New Revenue Recognition Literature
In 2014, FASB overhauled all of its revenue recognition standards and published Accounting Standards Update No. 2014-09, Revenue from Contracts with Customers (Topic 606). At the same time, the International Accounting Standards Board (“IASB”) published International Financial Reporting Standard (“IFRS”) 15, Revenue from Contracts with Customers, after working together (with FASB) on the project for over 10 years. These new standards provide a consistent model for revenue recognition across transactions, industries and the globe. The new standards are principles-based, provide implementation assistance in many areas, and include a large number of examples to illustrate the application of the principles. For nonpublic entities, under U.S. GAAP, these new revenue recognition standards, in which just the original standard is 1,357 pages long, are generally effective for reporting periods beginning after December 15, 2018 (i.e., 2019 calendar year ends) and interim and annual reporting periods thereafter, although these entities may elect to apply the requirements a year earlier.
After issuing these standards, the FASB and IASB set up groups (i.e., Task Forces) made up of experts on revenue recognition to discuss issues arising in implementation of the new standards on an overall basis and also established groups by industry (16 broad industries were chosen). In some instances, discussions revealed areas where the standard was not as clear as the FASB and IASB had intended, or where application of the guidance appeared to be more difficult than the Boards’ had believed. In several areas, the FASB and IASB decided to amend the standards to provide additional clarity or improve usability or simply to correct what industry standards dictate. As of this writing, only three of the 16 industry groups have completed their initial work. Accordingly, it is anticipated that many more amendments will be forthcoming on these new revenue recognition standards.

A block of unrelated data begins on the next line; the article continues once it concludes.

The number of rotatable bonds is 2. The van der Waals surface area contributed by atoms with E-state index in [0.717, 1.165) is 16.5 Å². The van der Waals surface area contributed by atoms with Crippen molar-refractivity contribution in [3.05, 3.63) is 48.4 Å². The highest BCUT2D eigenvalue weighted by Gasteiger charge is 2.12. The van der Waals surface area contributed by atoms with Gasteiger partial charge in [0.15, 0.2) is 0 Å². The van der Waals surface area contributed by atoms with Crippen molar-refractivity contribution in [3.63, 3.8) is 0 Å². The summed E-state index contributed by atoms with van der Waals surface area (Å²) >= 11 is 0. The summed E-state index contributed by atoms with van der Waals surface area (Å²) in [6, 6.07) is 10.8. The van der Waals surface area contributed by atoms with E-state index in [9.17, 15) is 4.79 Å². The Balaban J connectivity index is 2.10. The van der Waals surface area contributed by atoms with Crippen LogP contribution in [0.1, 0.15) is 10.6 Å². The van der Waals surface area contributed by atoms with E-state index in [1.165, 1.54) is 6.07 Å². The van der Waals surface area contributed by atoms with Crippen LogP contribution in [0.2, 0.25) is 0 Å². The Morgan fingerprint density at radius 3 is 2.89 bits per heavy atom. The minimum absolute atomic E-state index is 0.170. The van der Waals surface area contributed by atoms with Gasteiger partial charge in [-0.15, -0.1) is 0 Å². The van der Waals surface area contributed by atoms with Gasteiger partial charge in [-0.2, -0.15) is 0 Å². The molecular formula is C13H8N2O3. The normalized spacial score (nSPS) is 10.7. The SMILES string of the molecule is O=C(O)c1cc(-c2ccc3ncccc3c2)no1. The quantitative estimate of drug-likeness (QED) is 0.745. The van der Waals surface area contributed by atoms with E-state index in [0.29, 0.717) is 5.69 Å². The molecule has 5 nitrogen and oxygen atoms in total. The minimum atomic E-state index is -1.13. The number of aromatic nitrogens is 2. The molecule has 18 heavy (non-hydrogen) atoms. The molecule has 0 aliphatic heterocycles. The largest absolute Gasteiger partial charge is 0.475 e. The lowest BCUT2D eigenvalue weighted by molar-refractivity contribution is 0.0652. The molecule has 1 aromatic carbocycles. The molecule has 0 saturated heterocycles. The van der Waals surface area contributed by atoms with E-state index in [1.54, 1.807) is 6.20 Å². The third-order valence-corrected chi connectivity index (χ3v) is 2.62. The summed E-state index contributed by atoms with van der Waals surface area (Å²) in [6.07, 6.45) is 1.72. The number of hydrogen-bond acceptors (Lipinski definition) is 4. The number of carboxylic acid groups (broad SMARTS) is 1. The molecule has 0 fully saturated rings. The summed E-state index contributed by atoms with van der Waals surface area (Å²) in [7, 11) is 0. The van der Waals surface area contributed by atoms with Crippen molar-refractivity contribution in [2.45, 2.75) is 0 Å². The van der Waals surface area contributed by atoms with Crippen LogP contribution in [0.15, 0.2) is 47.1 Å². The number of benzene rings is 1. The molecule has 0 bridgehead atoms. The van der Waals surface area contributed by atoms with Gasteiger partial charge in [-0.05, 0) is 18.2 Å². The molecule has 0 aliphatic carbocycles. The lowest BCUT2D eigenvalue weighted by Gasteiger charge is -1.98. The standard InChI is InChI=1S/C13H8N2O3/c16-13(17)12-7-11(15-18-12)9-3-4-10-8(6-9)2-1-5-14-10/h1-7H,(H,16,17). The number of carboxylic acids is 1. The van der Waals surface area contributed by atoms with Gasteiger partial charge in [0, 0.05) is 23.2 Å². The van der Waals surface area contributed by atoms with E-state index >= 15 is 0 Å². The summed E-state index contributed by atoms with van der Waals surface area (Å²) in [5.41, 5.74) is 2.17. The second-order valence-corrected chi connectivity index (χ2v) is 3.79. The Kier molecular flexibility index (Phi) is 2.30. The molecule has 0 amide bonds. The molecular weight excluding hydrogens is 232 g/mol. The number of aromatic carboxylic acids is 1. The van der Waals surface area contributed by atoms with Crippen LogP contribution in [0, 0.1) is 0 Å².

What is the new revenue recognition standard?
The new standard provides companies with a single model for use in accounting for revenue arising from contracts with customers and eliminates virtually all industry-specific revenue guidance. The core principle of the model is to recognize revenue when control of the goods or services transfers to the customer, as opposed to recognizing revenue when the risks and rewards transfer to the customer under the existing revenue guidance.